tips for buying materials for home improvement projects

« Back to Home

Winter House Painting? Things You Should Know

Posted on

In an ideal situation, you'll plan to paint your home's exterior in the spring or summer months. You can even paint in the early fall without too much concern. However, if you've found yourself in a position where you absolutely have to paint your home during the late fall or winter season, there are some things you need to consider. Here's a look at what you need to know about exterior house painting in the winter months.

What Makes Winter a Special Consideration?

One of the most important things to think about when you are planning to paint your home during the winter is the fact that winter weather and seasonal temperatures are not conducive to drying and curing paint. Most exterior paints require ambient and surface temperatures above 50 degrees Fahrenheit. When temperatures are below that, the paint does not dry as efficiently and may not cure. This can interfere with the final paint finish you are trying to create.

What Timing Considerations Are There?

If you are starting an exterior painting project during the winter, you'll have to make sure that you time the work correctly. Plan to start working later in the morning, when the temperatures have warmed from the overnight chill. You'll also want to plan to stop working by mid-afternoon because the temperatures will drop rapidly in the evening. That means you'll have a short window to work during the winter season. A few hours a day means you have to be as productive as possible while you can work.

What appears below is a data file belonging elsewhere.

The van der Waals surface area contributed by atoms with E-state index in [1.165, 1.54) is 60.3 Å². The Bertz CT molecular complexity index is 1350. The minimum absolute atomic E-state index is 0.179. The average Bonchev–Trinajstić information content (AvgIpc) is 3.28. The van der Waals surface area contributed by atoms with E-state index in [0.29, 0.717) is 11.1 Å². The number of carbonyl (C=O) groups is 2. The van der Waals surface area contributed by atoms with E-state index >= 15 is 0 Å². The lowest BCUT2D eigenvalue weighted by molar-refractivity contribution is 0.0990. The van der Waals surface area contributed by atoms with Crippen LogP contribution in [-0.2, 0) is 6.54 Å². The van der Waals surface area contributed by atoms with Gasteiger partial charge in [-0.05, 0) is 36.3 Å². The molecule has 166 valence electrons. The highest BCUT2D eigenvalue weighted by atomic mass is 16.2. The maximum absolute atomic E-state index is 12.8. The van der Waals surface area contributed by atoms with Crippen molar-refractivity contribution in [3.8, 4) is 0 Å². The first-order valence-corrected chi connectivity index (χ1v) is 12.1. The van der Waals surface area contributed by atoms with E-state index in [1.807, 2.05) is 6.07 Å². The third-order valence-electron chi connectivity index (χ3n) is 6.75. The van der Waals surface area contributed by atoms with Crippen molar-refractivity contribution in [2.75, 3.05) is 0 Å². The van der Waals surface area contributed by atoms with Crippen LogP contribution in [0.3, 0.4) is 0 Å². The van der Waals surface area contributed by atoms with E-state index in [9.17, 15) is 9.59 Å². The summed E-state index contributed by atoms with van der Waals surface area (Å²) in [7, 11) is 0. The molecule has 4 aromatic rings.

What Weather Factors Matter?

The weather factors that you'll have to consider will partially depend on the type of exterior paint that you choose for your home. Make sure that you know what the lowest recommended temperature is for your paint, and watch the weather forecast to be sure that you have several consecutive days that are at or above that temperature.

You'll need to account for the number of days that it will take you to paint, as well as accounting for at least two days afterward for the paint to dry. Remember that it takes far longer for the paint to dry in the cold weather, and if the temperatures drop below the recommended temperature during that time, it can interfere with the paint's ability to cure as it is supposed to.

If you want your exterior painting project to have the best possible chance of success, you should reach out to a local painting contractor for assistance. Professional painting can help to ensure that you get the finish you are hoping for.


Share